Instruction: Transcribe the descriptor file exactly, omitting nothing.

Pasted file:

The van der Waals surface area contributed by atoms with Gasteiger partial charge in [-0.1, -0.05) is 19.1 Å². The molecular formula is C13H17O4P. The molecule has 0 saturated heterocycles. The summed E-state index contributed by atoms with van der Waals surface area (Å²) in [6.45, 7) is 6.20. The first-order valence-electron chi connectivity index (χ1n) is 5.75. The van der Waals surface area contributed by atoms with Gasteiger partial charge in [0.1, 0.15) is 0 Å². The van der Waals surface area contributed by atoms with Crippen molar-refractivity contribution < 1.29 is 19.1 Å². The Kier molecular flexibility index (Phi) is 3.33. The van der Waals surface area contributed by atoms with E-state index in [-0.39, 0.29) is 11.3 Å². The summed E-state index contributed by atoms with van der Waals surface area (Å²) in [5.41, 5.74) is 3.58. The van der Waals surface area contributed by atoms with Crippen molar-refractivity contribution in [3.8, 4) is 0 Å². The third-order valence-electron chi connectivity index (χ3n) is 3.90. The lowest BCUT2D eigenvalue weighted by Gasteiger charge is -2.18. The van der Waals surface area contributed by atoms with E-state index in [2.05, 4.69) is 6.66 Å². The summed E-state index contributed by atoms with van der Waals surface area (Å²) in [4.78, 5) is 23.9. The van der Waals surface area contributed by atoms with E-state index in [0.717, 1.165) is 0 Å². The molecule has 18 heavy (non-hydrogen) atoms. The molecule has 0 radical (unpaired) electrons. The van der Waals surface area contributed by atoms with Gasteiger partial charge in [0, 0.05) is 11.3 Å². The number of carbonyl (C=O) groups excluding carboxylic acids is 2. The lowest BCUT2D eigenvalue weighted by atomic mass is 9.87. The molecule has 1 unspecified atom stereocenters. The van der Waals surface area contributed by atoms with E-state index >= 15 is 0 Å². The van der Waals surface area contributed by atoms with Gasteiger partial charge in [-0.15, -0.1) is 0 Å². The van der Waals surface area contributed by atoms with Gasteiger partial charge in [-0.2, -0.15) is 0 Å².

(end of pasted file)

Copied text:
The van der Waals surface area contributed by atoms with Gasteiger partial charge in [-0.1, -0.05) is 19.1 Å². The molecular formula is C13H17O4P. The molecule has 0 saturated heterocycles. The summed E-state index contributed by atoms with van der Waals surface area (Å²) in [6.45, 7) is 6.20. The first-order valence-electron chi connectivity index (χ1n) is 5.75. The van der Waals surface area contributed by atoms with Gasteiger partial charge in [0.1, 0.15) is 0 Å². The van der Waals surface area contributed by atoms with Crippen molar-refractivity contribution < 1.29 is 19.1 Å². The Kier molecular flexibility index (Phi) is 3.33. The van der Waals surface area contributed by atoms with E-state index in [-0.39, 0.29) is 11.3 Å². The summed E-state index contributed by atoms with van der Waals surface area (Å²) in [5.41, 5.74) is 3.58. The van der Waals surface area contributed by atoms with Crippen molar-refractivity contribution in [3.8, 4) is 0 Å². The third-order valence-electron chi connectivity index (χ3n) is 3.90. The lowest BCUT2D eigenvalue weighted by Gasteiger charge is -2.18. The van der Waals surface area contributed by atoms with E-state index in [2.05, 4.69) is 6.66 Å². The summed E-state index contributed by atoms with van der Waals surface area (Å²) in [4.78, 5) is 23.9. The van der Waals surface area contributed by atoms with E-state index in [0.717, 1.165) is 0 Å². The molecule has 18 heavy (non-hydrogen) atoms. The molecule has 0 radical (unpaired) electrons. The van der Waals surface area contributed by atoms with Gasteiger partial charge in [0, 0.05) is 11.3 Å². The number of carbonyl (C=O) groups excluding carboxylic acids is 2. The lowest BCUT2D eigenvalue weighted by atomic mass is 9.87. The molecule has 1 unspecified atom stereocenters. The van der Waals surface area contributed by atoms with E-state index >= 15 is 0 Å². The van der Waals surface area contributed by atoms with Gasteiger partial charge in [-0.15, -0.1) is 0 Å². The van der Waals surface area contributed by atoms with Gasteiger partial charge in [-0.2, -0.15) is 0 Å².